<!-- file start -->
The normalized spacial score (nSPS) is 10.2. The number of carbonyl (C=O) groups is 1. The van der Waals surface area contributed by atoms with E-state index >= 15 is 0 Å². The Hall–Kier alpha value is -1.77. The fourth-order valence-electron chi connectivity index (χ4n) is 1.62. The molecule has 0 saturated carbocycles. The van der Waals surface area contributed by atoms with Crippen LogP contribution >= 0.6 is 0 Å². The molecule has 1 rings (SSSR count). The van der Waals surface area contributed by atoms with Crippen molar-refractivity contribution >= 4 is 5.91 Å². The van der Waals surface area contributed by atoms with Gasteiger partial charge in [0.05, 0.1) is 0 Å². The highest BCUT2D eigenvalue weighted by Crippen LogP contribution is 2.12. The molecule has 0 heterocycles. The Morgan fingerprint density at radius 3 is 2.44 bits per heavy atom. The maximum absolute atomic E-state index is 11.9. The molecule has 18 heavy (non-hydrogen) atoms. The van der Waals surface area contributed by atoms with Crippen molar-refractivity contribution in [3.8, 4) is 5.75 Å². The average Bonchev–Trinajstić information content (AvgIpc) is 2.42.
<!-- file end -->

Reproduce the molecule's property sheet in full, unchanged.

The normalized spacial score (nSPS) is 10.2. The number of carbonyl (C=O) groups is 1. The van der Waals surface area contributed by atoms with E-state index >= 15 is 0 Å². The Hall–Kier alpha value is -1.77. The fourth-order valence-electron chi connectivity index (χ4n) is 1.62. The molecule has 0 saturated carbocycles. The van der Waals surface area contributed by atoms with Crippen LogP contribution >= 0.6 is 0 Å². The molecule has 1 rings (SSSR count). The van der Waals surface area contributed by atoms with Crippen molar-refractivity contribution >= 4 is 5.91 Å². The van der Waals surface area contributed by atoms with Gasteiger partial charge in [0.05, 0.1) is 0 Å². The highest BCUT2D eigenvalue weighted by Crippen LogP contribution is 2.12. The molecule has 0 heterocycles. The Morgan fingerprint density at radius 3 is 2.44 bits per heavy atom. The maximum absolute atomic E-state index is 11.9. The molecule has 18 heavy (non-hydrogen) atoms. The van der Waals surface area contributed by atoms with Crippen molar-refractivity contribution in [3.8, 4) is 5.75 Å². The average Bonchev–Trinajstić information content (AvgIpc) is 2.42.